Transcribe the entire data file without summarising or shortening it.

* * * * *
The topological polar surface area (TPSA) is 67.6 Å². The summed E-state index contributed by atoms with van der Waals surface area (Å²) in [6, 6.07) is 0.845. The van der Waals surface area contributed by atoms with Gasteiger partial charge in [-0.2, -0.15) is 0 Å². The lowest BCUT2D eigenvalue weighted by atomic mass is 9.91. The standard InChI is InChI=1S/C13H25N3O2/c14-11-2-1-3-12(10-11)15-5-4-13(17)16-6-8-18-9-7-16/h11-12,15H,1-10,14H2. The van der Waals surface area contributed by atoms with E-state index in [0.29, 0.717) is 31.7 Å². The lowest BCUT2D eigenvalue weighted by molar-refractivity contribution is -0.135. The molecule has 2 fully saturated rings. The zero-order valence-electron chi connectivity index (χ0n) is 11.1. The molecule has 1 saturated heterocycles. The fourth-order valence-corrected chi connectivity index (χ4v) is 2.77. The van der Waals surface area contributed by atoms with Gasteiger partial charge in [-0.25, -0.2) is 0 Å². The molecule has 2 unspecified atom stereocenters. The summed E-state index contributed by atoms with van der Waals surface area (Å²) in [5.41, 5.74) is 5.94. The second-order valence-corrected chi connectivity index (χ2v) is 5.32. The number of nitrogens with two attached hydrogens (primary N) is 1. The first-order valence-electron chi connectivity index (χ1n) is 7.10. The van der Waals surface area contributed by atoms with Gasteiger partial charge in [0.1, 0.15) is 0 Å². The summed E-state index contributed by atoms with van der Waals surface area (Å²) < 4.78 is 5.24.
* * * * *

The topological polar surface area (TPSA) is 67.6 Å². The summed E-state index contributed by atoms with van der Waals surface area (Å²) in [6, 6.07) is 0.845. The van der Waals surface area contributed by atoms with Gasteiger partial charge in [-0.2, -0.15) is 0 Å². The lowest BCUT2D eigenvalue weighted by atomic mass is 9.91. The standard InChI is InChI=1S/C13H25N3O2/c14-11-2-1-3-12(10-11)15-5-4-13(17)16-6-8-18-9-7-16/h11-12,15H,1-10,14H2. The van der Waals surface area contributed by atoms with E-state index in [0.29, 0.717) is 31.7 Å². The lowest BCUT2D eigenvalue weighted by molar-refractivity contribution is -0.135. The molecule has 2 fully saturated rings. The zero-order valence-electron chi connectivity index (χ0n) is 11.1. The molecule has 1 saturated heterocycles. The fourth-order valence-corrected chi connectivity index (χ4v) is 2.77. The van der Waals surface area contributed by atoms with Gasteiger partial charge in [-0.25, -0.2) is 0 Å². The molecule has 2 unspecified atom stereocenters. The summed E-state index contributed by atoms with van der Waals surface area (Å²) in [5.41, 5.74) is 5.94. The second-order valence-corrected chi connectivity index (χ2v) is 5.32. The number of nitrogens with two attached hydrogens (primary N) is 1. The first-order valence-electron chi connectivity index (χ1n) is 7.10. The van der Waals surface area contributed by atoms with Gasteiger partial charge in [0.1, 0.15) is 0 Å². The summed E-state index contributed by atoms with van der Waals surface area (Å²) < 4.78 is 5.24.